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Are The Dollar Bears Done?

09/27/05 10:43:51 AM
by David Penn

Positive divergences in the MACD histogram and the stochastic suggest limited downside for the US dollar.

Security:   DXZ5
Position:   N/A

You'd never know it to see the moves that gold has made in recent days. But technical evidence is building that suggests the downtrend in the dollar might have run its course--a possibility that has significant implications for a number of other assets, including the euro and gold.

Because both the euro and gold can appreciate (or depreciate) against a variety of assets other than the dollar, I don't want to focus on any implications this dollar analysis may or may not have for those others. By some measures, the move in the dollar--or the potential move, if you prefer--should be significant enough to keep traders and speculators occupied, regardless of if or how the euro and gold move.

FIGURE 1: US DOLLAR INDEX. Moving downward in a jagged correction, the December greenback finds support at a level--86--that once provided resistance.
Graphic provided by: Prophet Financial, Inc.
The most bullish indications for the December US dollar come from the MACD histogram and the 7,10 stochastic (Figure 1). Note how both the MACD histogram and the 7,10 stochastic made higher troughs in early September compared with early August. This occurred at the same time that price action made a lower trough in September compared with early August. This is a classic example of a positive divergence. This divergence suggests that, at a minimum, prices will not likely move much lower. Instead, more likely are higher prices.

Another technical portrait reveals similarly bullish possibilities for the recently declining December greenback. The studies in Figure 2 are derived from the work of Price Headley of, who discussed these methods in a seminar at the Chicago Trader's Expo this past summer. Essentially, this study set includes an extra-long duration Bollinger Band (80 periods instead of the standard 20) and a basic stochastic.

I include a few moving averages. What makes this study set worthwhile is that it appears especially effective at catching markets that seem to be already oversold or overbought. This idea is so central for me that I've nicknamed the study set "BOSO," for "buying overbought and selling oversold." The BOSO methodology dovetails nicely with the great observation by legendary stock trader Jesse Livermore, who once said that stocks were "never too high to buy and never too low to sell."

Figure 2 is a few days later than Figure 1. But the analysis remains relevant.

FIGURE 2: STOCHASTIC. The stochastic here also shows a positive divergence between August and September. But what is important here is the stochastics' move into overbought territory--a buy signal if prices show followthrough with a higher close.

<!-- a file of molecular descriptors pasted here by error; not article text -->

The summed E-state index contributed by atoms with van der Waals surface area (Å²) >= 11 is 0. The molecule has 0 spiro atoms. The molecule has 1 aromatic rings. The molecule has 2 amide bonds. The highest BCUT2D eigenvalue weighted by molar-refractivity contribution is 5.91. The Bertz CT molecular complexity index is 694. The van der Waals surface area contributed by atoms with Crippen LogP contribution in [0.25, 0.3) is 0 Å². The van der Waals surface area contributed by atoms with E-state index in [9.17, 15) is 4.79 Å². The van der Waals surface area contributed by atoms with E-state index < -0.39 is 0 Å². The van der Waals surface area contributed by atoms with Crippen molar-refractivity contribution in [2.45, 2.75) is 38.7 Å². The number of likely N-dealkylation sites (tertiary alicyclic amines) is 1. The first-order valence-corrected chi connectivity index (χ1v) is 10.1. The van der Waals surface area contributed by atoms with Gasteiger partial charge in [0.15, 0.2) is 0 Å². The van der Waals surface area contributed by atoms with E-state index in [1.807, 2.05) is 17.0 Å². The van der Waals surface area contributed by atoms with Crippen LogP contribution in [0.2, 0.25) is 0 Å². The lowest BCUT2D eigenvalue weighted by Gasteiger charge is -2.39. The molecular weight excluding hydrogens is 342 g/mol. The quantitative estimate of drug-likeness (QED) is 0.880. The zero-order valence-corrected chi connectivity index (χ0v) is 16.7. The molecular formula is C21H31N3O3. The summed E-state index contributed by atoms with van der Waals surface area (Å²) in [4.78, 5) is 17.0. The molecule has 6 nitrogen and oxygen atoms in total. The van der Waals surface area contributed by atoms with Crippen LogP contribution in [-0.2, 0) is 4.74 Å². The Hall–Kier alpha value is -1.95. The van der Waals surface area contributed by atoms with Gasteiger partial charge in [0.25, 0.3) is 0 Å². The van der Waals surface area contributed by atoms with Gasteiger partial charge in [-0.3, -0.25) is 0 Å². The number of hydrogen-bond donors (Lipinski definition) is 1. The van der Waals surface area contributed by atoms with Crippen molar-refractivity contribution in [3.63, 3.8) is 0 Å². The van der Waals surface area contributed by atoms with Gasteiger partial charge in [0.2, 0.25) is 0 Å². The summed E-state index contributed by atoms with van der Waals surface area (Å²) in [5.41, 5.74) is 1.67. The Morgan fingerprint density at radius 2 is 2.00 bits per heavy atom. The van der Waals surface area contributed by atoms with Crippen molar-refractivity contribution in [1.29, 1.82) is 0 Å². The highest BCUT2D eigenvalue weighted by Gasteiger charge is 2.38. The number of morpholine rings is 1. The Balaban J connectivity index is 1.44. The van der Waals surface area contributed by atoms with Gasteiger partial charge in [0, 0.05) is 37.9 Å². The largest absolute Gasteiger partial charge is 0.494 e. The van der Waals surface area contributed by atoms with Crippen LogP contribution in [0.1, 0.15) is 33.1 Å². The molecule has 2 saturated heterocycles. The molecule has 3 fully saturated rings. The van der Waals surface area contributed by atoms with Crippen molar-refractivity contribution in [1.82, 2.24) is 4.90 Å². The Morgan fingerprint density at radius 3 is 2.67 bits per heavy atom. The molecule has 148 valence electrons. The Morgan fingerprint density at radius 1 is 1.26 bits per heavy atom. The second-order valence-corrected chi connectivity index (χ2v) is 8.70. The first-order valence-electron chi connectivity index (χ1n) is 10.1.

Graphic provided by: Prophet Financial, Inc.
The snapshot in Figure 2 comes a few days later. Note that prices have continued to move up, as the analysis keying off Figure 1 suggested that it would. Interestingly, having gained three cents in about three weeks (about $3,000), the December greenback has begun a near-parabolic move to the upside, and should shortly be testing the July highs. Any progress above those highs could easily represent the highest prices for dollars since the summer of 2004.

The move above the stochastic in late September--a move that would freak out most technicians--can be seen as an opportunity for traders familiar with this BOSO strategy (Figure 3). Note what happened when the December greenback first moved into overbought territory (that is, above 80 in the stochastic) back in May. Since a reading of December futures in May can be a bit misleading, let's look at continuous futures here instead.

FIGURE 3: BOSO. The BOSO methodology reminds us "it is never too high to buy and never too low to sell."
Graphic provided by: Prophet Financial, Inc.
After breaking out into overbought territory in mid-May, less than a month later, the greenback was three full points higher. A well-capitalized trader would have likely taken even more than these three points from the market.

On an intermediate-term basis, the greenback has been moving lower since early July. On a short-term basis, the greenback has been in rally mode since the beginning of September. Will the bulls be able to reassert the even longer uptrend from the March lows? Will the bears be able to reassert the intermediate-term downtrend? This is the tug-of-war that the bulls and bears are fighting over the greenback right now.

David Penn

Technical Writer for Technical Analysis of STOCKS & COMMODITIES magazine,, and Advantage.

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Date: 09/27/05Rank: 3Comment: 
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